#FWEME

Zahi Khouri Fellow Nada with the FWEME entrepreneurs

#FWEME

Entrepreneurship is already infamous throughout the world for being a tough vocation. It’s a long endeavor with little to no profit in the beginning stages and requires full-time nurturing. Many businesses fail. On the other hand, individuals who succeed at entrepreneurship can say they have excelled at one of the most challenging obstacles of careerhood.

In Palestine everything is difficult: from travel to accessing water. Out of necessity, most people expend more time problem-solving than on the task at hand. If entrepreneurship is difficult internationally, it is exponentially so in Palestine — which is why TYO, along with the Cherie Blair Foundation for Women offers the The Fostering Women Entrepreneurs in the Middle East (FWEME) program. The psycho-social effects of the business incubation program are immeasurable, introducing women to leadership roles in their immediate community and thus establishing them in Palestinian society. The program serves as a confidence builder and a skill builder, which teaches women to market their products and themselves.

This semester FWEME focused on teaching Business IT and social media marketing concepts, as well as advancing professional English competency. Entrepreneurs honed spoken English and were given emphasis to the written language in order to become accustomed to professional correspondence with potential investors. Practical application was learned as each word and concept was introduced. Adjectives in particular – learning how to better market their products with descriptive language – were a vital component to honing English competency skills.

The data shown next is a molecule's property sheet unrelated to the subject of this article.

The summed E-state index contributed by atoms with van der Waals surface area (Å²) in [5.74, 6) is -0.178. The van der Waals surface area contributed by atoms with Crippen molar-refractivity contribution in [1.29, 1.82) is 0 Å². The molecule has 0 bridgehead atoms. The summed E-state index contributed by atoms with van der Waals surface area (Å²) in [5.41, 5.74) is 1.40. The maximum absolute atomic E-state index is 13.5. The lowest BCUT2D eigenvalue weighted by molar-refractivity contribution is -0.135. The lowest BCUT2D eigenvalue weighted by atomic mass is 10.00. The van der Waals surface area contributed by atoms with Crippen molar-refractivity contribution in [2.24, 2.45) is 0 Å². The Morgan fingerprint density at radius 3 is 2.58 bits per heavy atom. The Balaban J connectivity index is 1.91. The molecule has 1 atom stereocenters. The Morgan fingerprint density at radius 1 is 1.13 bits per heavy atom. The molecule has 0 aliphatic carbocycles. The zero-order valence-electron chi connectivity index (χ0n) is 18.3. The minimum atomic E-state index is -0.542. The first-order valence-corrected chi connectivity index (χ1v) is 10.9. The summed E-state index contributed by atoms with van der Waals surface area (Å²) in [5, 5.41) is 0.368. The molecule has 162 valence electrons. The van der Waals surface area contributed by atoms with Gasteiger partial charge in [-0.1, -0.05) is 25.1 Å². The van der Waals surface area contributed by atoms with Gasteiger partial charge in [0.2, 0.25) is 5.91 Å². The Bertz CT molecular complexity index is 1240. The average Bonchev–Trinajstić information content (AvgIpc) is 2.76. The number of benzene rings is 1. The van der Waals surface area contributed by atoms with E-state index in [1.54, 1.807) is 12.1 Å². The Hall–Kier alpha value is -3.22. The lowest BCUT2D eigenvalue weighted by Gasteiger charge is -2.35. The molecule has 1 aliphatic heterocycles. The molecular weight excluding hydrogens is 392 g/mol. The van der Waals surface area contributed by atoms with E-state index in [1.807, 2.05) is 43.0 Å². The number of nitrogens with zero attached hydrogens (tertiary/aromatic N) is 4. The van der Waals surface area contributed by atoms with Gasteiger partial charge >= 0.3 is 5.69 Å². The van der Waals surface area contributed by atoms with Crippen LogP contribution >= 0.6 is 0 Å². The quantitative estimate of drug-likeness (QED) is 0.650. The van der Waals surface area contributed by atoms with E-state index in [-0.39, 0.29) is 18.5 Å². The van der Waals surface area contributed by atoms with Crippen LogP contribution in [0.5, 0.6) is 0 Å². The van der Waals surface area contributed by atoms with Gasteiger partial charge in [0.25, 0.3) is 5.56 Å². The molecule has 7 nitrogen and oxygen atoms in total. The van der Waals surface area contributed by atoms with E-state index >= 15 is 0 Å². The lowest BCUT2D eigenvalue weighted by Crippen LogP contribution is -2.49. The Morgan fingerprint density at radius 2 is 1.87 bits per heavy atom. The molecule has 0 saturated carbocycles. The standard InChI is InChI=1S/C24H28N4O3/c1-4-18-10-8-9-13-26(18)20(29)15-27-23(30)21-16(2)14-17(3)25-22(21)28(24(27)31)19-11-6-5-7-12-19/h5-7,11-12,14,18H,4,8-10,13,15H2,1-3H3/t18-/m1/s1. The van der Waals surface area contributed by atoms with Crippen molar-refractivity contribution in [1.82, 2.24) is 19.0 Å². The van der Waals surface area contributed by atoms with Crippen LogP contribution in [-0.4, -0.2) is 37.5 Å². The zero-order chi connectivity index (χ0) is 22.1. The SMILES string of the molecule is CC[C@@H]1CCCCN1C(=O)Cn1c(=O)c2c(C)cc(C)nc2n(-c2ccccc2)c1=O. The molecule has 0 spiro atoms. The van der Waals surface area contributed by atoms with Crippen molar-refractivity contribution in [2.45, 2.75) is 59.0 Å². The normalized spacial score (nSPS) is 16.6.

Social media was a big focus in the IT class as entrepreneurs learned how to further market their businesses. We taught entrepreneurs the basic tenants of PR and engaging social media marketing: Targeting their audience, writing about the uses of their products, and showing visual evidence of customers using their products. Women improved existing social media pages for their businesses and were introduced to marketing techniques specific to Instagram and Twitter as well, such as the marketing benefits of visuals and hashtags.

Due to the unique nature of Palestine, entrepreneurs face a special set of challenges which were met in the marketing class. Palestinians cannot own credit cards, nor is there any true import/export trade, and there is no reliable or convenient mail system… which makes online shops a difficult, near impossible business to establish. Many of the women specialize in products such as hand-crafted herbal soap, traditional Palestinian embroidery, and home accessories that would be greatly benefitted with online ordering. With this set of challenges presented, entrepreneurs have not lost their spirit or motivation and are still hard at work developing their businesses for future growth. Many spend their days searching for ways to expand despite the limitations of locale, researching trade shows and expos which could potentially pick up their products for international retail.

In a way, Palestinians are natural entrepreneurs — they are a people who have proven excellence at overcoming obstacles. It is remarkable that the difficulties of entrepreneurship combined with the seeming indifference of the world has only served to renew their sense of dedication to success.

-Zahi Khouri Fellow, Nada

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